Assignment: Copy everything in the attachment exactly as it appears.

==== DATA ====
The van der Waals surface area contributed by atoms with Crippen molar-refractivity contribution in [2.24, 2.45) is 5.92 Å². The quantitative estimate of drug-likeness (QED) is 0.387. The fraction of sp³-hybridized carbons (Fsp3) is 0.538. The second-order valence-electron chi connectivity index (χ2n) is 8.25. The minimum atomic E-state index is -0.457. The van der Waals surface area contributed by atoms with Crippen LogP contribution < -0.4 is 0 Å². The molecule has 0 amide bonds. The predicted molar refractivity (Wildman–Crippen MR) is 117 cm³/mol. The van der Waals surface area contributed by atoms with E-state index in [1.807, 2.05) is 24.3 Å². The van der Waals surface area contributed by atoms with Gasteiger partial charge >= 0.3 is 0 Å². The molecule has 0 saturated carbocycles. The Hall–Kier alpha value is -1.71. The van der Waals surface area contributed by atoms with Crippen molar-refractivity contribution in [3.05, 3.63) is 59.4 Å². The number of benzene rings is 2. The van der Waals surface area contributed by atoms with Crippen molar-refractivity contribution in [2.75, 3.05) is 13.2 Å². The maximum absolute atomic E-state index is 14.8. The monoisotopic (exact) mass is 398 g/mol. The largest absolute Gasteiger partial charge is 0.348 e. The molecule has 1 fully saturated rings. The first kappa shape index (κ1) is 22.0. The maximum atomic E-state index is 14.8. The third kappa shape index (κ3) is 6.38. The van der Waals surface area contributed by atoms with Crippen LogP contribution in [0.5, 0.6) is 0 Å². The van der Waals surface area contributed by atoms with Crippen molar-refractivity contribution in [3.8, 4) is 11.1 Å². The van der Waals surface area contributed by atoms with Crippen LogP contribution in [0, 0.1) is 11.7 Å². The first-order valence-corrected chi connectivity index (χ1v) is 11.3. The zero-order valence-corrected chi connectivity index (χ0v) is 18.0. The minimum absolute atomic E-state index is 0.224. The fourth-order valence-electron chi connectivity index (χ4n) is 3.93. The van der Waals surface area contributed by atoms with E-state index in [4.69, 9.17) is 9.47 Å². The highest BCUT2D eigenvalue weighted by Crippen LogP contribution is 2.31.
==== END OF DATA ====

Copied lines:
The van der Waals surface area contributed by atoms with Crippen molar-refractivity contribution in [2.24, 2.45) is 5.92 Å². The quantitative estimate of drug-likeness (QED) is 0.387. The fraction of sp³-hybridized carbons (Fsp3) is 0.538. The second-order valence-electron chi connectivity index (χ2n) is 8.25. The minimum atomic E-state index is -0.457. The van der Waals surface area contributed by atoms with Crippen LogP contribution < -0.4 is 0 Å². The molecule has 0 amide bonds. The predicted molar refractivity (Wildman–Crippen MR) is 117 cm³/mol. The van der Waals surface area contributed by atoms with E-state index in [1.807, 2.05) is 24.3 Å². The van der Waals surface area contributed by atoms with Gasteiger partial charge >= 0.3 is 0 Å². The molecule has 0 saturated carbocycles. The Hall–Kier alpha value is -1.71. The van der Waals surface area contributed by atoms with Crippen molar-refractivity contribution in [3.05, 3.63) is 59.4 Å². The number of benzene rings is 2. The van der Waals surface area contributed by atoms with Crippen molar-refractivity contribution in [2.75, 3.05) is 13.2 Å². The maximum absolute atomic E-state index is 14.8. The monoisotopic (exact) mass is 398 g/mol. The largest absolute Gasteiger partial charge is 0.348 e. The molecule has 1 fully saturated rings. The first kappa shape index (κ1) is 22.0. The maximum atomic E-state index is 14.8. The third kappa shape index (κ3) is 6.38. The van der Waals surface area contributed by atoms with Crippen LogP contribution in [0.5, 0.6) is 0 Å². The van der Waals surface area contributed by atoms with Crippen molar-refractivity contribution in [3.8, 4) is 11.1 Å². The van der Waals surface area contributed by atoms with Crippen LogP contribution in [0, 0.1) is 11.7 Å². The first-order valence-corrected chi connectivity index (χ1v) is 11.3. The zero-order valence-corrected chi connectivity index (χ0v) is 18.0. The minimum absolute atomic E-state index is 0.224. The fourth-order valence-electron chi connectivity index (χ4n) is 3.93. The van der Waals surface area contributed by atoms with E-state index in [4.69, 9.17) is 9.47 Å². The highest BCUT2D eigenvalue weighted by Crippen LogP contribution is 2.31.